Groundnut Identification – Apios americana

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This post is part of our “100 Plants and Mushrooms” series. Here, you’ll see the plant’s main parts – its leaves, flowers, fruits, and more – all with key identification features.

The Groundnut, also scientifically known as Apios americana, is a plant with unique edible tubers. And it’s not related to what we commonly know as nuts! Part of the Fabaceae family, which many of us might recognize as the Pea family, the Groundnut has many distinct features.

Groundnut: Key Parts in Photos

Where to find it

If you’re keen on spotting a Groundnut, you’ll want to start by looking in areas with a bit of shade but that also get some sun. Wet areas are particularly great, so think about moist woods, thickets, and along the shorelines of rivers or lakes. This plant isn’t something tiny you might overlook, it actually grows as a vine that can reach a length up to 10 feet.

How to identify Groundnut

The plant has distinctive flowers. The shape of these flowers is irregular, having a large upper lip divided into what looks like two “wings”, while the lower lip showcases two smaller lobes. In terms of color, expect to see a range from light pink, dark red to brown. Flowers aren’t solitary on this plant; you’ll usually find them strung together, either clustered roundly or in a spike-like fashion, sprouting from where the leaves meet the stem.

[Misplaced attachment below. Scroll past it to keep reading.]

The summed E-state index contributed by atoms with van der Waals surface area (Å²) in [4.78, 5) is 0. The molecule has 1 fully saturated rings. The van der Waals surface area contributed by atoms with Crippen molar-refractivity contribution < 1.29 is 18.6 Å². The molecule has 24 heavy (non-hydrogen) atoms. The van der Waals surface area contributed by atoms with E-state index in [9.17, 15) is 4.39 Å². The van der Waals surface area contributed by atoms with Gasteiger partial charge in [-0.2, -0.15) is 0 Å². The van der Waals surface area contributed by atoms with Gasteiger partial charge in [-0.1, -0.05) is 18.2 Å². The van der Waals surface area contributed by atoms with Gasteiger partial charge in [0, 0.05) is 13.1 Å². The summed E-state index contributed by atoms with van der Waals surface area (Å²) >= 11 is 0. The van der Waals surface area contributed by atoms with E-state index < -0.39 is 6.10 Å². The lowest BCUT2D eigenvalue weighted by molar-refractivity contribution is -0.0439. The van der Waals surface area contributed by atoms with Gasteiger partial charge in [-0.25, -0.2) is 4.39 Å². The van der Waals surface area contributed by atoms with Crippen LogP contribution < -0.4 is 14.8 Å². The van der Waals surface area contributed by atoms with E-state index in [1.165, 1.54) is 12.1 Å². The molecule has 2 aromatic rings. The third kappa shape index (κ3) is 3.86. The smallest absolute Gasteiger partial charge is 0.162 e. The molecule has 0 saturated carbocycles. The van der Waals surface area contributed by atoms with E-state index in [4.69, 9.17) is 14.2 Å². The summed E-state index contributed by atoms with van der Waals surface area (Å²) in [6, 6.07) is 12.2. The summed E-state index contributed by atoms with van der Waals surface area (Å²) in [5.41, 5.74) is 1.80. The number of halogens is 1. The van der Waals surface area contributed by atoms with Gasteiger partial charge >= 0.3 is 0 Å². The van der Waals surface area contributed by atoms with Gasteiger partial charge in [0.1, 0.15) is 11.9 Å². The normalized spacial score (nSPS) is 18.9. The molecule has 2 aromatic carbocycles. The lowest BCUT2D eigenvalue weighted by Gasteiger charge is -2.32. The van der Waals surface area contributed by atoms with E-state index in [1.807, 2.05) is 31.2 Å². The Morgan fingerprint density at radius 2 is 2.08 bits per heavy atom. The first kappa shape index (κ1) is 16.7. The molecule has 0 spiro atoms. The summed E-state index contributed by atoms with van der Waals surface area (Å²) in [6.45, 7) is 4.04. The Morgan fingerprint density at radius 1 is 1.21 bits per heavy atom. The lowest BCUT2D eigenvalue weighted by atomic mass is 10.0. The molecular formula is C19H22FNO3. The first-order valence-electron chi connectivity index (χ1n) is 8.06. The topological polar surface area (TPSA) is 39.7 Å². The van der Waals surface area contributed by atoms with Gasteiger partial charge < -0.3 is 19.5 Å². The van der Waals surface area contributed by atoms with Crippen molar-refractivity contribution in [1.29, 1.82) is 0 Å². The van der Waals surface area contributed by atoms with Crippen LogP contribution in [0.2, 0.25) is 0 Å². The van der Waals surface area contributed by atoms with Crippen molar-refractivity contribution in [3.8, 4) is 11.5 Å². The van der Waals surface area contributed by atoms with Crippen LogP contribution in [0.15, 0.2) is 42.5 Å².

The Groundnut has compound leaves, meaning they’re made up of smaller leaflets. Each leaf will usually have groups of 5 or 7 of these leaflets. Each leaflet can be up to 2 inches long. Their shape is rather egg-like, broad at the base and tapering to a pointed tip. This plant doesn’t use tendrils to latch onto things. Instead, the Groundnut wraps its stem around other plants to support itself.

Their fruits, hanging from the vine during the summer and fall months, stand out with their copper hues. These aren’t just any fruits; they are dry, bean-shaped legumes with seeds inside. Each pod typically ranges from 2 to 4 inches in length.

The tubers it produces underground are edible. In fact, they’re more nutritious than our common potatoes. Its seeds are also something you can eat.

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